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Karen Sandness

Minneapolis, MN
Commenter for
6 years 27 weeks

Recent Comments

Posted on 08/18/14 at 09:41 pm in response to The Independence Party's slow descent into oblivion

is that they have no clear public identity. They say that they are the "moderates" in between the Republicans and the DFL, but what does that mean? Despite what the AM radio guys say, today's DFL is already pretty moderate, with little left from the Farmer-Labor part of its roots. People from other countries would look at the DFL and dub it a centrist party.

The Independence Party strikes me as being old-style Republicans, for the most part, Republicans from the era before the GOP...

Posted on 08/14/14 at 09:29 am in response to Minnesota’s primary problem: It’s time for a change (or two)

is that Party A can use them to sabotage Party B.

Suppose Party A has a legislator (let's call him Placeholder) who decides to retire after many years. Party A has a likely replacement in a young city council member (let's call him Hotshot) who is popular with constituents, gets things done, and works well across party lines. However, there's also a Party A old-timer who thinks that he deserves the nomination simply because he's been around so long, even though he has no particular...

Posted on 08/12/14 at 11:33 am in response to Confronting the everyday power of street harassment: What can be done?

so they launch into the defensive person's favorite rhetorical technique, exaggeration. "Oh, I'm not supposed to notice pretty women anymore? Should I go around with a blindfold? Why are women going around in short sleeveless dresses, then?" (Uh, because it's summer?)

Since women accompanied by men are rarely harassed in this way, many men do not understand that street harassment is usually not complimentary. In its most benign form--a man telling a complete stranger to smile--it...

Posted on 08/08/14 at 08:23 pm in response to Transportation for the aging poses mounting challenge in Twin Cities

assisted living complexes are in the suburbs and reachable only by car.

Once a resident is unable to drive, the apartment complex becomes a prison, a comfortable prison, but a prison nonetheless, where one is dependent on the kindness of others to get around.

Anyone who wants to "age in place" on a cul de sac in Eagan or Minnetonka should do a thought experiment and ask, "How would I get around if I could no longer drive?"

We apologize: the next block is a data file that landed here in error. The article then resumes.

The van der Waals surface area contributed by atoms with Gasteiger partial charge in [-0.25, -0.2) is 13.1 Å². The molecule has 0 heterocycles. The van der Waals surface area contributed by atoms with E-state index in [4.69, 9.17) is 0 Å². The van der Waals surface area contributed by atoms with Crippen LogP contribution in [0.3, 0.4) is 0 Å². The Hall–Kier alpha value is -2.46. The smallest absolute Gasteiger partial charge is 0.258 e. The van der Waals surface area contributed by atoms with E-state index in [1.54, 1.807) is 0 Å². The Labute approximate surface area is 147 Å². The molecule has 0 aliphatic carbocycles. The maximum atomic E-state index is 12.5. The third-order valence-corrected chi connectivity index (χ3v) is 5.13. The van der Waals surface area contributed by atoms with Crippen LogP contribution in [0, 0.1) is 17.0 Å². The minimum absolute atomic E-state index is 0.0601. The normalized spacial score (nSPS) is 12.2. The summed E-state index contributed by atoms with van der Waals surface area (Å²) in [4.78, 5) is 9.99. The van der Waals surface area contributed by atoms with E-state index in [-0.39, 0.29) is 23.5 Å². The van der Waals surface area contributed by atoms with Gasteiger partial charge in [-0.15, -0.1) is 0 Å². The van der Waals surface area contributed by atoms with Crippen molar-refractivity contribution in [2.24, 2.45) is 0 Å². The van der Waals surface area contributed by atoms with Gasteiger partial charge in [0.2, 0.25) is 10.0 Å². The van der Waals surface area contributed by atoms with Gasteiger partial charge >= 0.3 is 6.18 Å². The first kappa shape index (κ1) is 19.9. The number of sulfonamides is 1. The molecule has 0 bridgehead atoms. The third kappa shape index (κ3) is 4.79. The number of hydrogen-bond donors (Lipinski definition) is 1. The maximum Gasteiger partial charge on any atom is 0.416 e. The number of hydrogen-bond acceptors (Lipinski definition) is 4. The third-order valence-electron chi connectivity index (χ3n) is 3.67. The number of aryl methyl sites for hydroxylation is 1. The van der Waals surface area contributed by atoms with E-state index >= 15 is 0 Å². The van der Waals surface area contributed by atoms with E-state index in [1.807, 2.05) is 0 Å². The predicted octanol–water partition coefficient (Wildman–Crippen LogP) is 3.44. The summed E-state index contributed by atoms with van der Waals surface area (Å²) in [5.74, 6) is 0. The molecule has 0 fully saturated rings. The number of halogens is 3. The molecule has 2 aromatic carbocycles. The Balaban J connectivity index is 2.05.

Japan, with a population aging even faster than...

Posted on 08/02/14 at 11:27 am in response to David Cobb on how corporations are stealing our self-governing rights

They would pay income tax at personal rates.

They would not be allowed to enter into contracts until they had existed for 18 years.

They would be allowed to merge with only one other corporation at a time. If they wanted a new merger partner, they would first have to dissolve the previous merger.

They would have to go out of existence at the end of the average lifespan of their country.

If they deliberately acted in ways that caused innocent people to die and...

If it's up a percentage point since January, THAT was the lowest point.

With McFadden making all these pronouncements on education, I want to known what kind of teaching experience he has--in any school, public, private, K-12, or college.

People have told me that no one who has never been a parent has any idea what it is like. I have found the same to be true for teaching. Placed in front of a couple dozen middle schoolers or college freshmen, half of whom don't really want to be there, can McFadden keep them well-behaved and on task, if not engaged, and...

Posted on 07/29/14 at 04:14 pm in response to Affordable Care Act: Another story behind the numbers

Republican governors refused to expand Medicaid.

Posted on 07/23/14 at 10:12 am in response to Mike McFadden open to raising the age for Medicare benefits

Mike McFadden needs to learn basic arithmetic. The PROBLEM with Medicare is that it treats only the oldest Americans. For the average person, health problems increase with age, so the average 75-year-old is not as healthy as the average 65-year-old. Raising the age of eligibility will only increase the expense, since younger (therefore healthier) people will not be paying premiums.

The age of eligibility should instead be lowered so that younger, healthier people (perhaps the over-...

Posted on 07/29/14 at 03:20 pm in response to Mike McFadden open to raising the age for Medicare benefits

after they're dead? It's not as if their heirs will be sleeping under bridges with an estate of "only" $4 million.

By the way, very few people with that kind of wealth got it merely by "working hard." If hard work were the only road to wealth, then hotel maids and migrant farm workers would be the richest people in America. Some won the parental lottery--the Waltons and the Kochs and Mitt Romney, for example--while others just happened to get support from the right people at the right...